Villagers in Ethiopia are bleeding from their noses and mouths before dropping ...

Ethiopians are bleeding from their noses and mouths before dropping dead in a mystery sickness - which has been blamed on toxic waste from Chinese oil drilling.

The sickness, which has allegedly spread through villages near a gas project in Somali, is also reported to turn its victims' eyes yellow, before causing a fever, swelling across the body and ultimately death. 

Other symptoms of the unidentified illness include yellowing palms, a lack of appetite and sleeplessness.   

Officials in Addis Ababa have denied allegations of a health and environmental crisis in the region, the Guardian reported.

Villagers in Ethiopia are bleeding from their noses and mouths before dropping dead in a mystery sickness - which has been blamed on toxic waste from Chinese oil drilling (Pictured: an oil exploration project in Ethiopia)

Villagers in Ethiopia are bleeding from their noses and mouths before dropping dead in a mystery sickness - which has been blamed on toxic waste from Chinese oil drilling (Pictured: an oil exploration project in Ethiopia)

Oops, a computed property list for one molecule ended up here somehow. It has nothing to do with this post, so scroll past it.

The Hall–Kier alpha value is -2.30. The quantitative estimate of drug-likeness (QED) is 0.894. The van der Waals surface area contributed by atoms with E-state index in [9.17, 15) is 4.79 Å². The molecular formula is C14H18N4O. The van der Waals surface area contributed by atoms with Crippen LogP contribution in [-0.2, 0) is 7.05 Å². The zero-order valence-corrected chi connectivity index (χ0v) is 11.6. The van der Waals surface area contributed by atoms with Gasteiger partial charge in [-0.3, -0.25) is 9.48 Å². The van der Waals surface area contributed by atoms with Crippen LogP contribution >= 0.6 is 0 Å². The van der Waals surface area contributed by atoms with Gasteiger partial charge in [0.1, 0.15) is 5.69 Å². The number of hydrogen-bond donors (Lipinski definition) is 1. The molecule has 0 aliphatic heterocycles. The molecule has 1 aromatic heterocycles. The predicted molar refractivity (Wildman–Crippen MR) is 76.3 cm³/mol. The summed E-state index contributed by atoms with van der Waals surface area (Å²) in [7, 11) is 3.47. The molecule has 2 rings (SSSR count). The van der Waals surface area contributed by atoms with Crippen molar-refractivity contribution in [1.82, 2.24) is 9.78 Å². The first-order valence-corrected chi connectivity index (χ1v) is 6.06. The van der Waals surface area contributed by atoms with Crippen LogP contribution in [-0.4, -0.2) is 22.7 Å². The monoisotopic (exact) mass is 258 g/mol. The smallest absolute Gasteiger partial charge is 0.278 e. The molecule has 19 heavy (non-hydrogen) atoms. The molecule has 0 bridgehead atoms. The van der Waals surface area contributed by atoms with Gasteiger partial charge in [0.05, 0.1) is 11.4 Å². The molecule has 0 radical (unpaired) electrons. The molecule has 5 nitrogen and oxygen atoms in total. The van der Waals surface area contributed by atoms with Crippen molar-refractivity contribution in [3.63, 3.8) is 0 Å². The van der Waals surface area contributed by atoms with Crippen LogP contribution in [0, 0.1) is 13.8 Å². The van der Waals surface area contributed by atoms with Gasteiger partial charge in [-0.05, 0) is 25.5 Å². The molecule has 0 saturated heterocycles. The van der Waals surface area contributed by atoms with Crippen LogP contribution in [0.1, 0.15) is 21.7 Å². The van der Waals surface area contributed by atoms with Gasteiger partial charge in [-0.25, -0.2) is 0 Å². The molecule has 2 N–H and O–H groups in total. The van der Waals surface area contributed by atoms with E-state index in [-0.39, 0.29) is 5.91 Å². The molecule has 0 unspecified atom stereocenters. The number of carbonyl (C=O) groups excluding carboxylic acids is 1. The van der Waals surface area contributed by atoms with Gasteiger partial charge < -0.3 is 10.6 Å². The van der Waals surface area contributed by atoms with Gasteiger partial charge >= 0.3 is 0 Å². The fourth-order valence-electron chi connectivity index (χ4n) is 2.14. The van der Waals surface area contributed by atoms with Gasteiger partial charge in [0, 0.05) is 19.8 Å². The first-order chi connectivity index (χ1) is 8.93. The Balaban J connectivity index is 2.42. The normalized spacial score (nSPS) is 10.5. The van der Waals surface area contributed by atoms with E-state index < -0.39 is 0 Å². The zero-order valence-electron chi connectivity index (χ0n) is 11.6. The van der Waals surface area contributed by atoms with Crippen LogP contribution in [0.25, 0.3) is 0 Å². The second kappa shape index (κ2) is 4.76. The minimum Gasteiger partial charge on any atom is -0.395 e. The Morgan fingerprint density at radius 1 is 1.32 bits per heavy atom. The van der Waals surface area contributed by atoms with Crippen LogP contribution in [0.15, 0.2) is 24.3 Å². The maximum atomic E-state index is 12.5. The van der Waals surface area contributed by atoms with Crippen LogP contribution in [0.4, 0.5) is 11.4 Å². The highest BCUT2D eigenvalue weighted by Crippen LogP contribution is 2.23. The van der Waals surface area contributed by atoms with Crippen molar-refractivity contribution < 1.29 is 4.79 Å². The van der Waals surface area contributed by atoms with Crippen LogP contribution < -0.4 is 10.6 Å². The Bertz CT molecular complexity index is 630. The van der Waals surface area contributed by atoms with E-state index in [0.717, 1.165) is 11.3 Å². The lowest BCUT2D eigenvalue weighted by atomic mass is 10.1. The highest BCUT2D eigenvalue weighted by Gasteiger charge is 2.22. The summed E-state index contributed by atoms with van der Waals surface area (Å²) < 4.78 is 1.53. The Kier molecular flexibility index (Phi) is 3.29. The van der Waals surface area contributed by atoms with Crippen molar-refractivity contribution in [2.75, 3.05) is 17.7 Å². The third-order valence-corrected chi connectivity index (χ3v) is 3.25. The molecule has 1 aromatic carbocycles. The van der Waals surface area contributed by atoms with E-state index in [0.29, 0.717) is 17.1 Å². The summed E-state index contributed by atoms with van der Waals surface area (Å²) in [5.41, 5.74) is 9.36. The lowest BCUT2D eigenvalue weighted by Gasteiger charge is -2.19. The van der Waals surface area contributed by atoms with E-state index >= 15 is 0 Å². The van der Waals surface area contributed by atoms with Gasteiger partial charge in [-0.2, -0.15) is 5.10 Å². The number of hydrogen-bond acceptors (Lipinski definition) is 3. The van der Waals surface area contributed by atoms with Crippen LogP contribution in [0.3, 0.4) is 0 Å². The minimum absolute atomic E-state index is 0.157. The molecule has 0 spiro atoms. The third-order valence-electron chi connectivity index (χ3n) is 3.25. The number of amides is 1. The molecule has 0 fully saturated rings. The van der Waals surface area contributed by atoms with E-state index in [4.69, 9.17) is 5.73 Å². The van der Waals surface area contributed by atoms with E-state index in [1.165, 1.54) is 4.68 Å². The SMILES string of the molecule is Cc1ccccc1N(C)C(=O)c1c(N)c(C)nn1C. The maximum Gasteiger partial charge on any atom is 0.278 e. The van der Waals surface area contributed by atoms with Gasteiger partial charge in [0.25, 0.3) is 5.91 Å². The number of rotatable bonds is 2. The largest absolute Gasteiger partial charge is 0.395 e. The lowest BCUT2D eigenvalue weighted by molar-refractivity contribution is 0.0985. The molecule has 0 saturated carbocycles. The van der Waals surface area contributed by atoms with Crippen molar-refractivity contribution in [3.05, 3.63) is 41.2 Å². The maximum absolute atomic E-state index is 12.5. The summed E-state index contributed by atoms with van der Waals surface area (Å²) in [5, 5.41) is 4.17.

It is also unclear what is causing the sickness, though many are suspicious it is caused by apparent chemical waste which has poisoned the region's water supply.

'It is the toxins that flow in the rainfall from Calub [gas field] that are responsible for this epidemic,' victim Khadar Abdi Abdullahi said.

Mr Abdullahi, 23, from Jigjiga, was discharged from hospital when doctors told him there was nothing more they could do when he fell ill. He later died.

An adviser to the Somali regional government claimed there 'are new diseases that have never been seen before in this area.'

'Without any public health protection, it is very clear that POLY-GCL uses chemicals that are detrimental to human health,' they added.

China's POLY-GCL Petroleum Investments last year confirmed plans to build a 767-km Ethiopia to Djibouti natural gas pipeline to transport Ethiopian gas to an export terminal in the Red Sea state. 

Pictured: The Somali region in Ethiopia, where the mystery illness has allegedly been spreading

Pictured: The Somali region in Ethiopia, where the mystery illness has allegedly been spreading

The East African country found extensive gas deposits in its eastern Ogaden Basin in the 1970s.  

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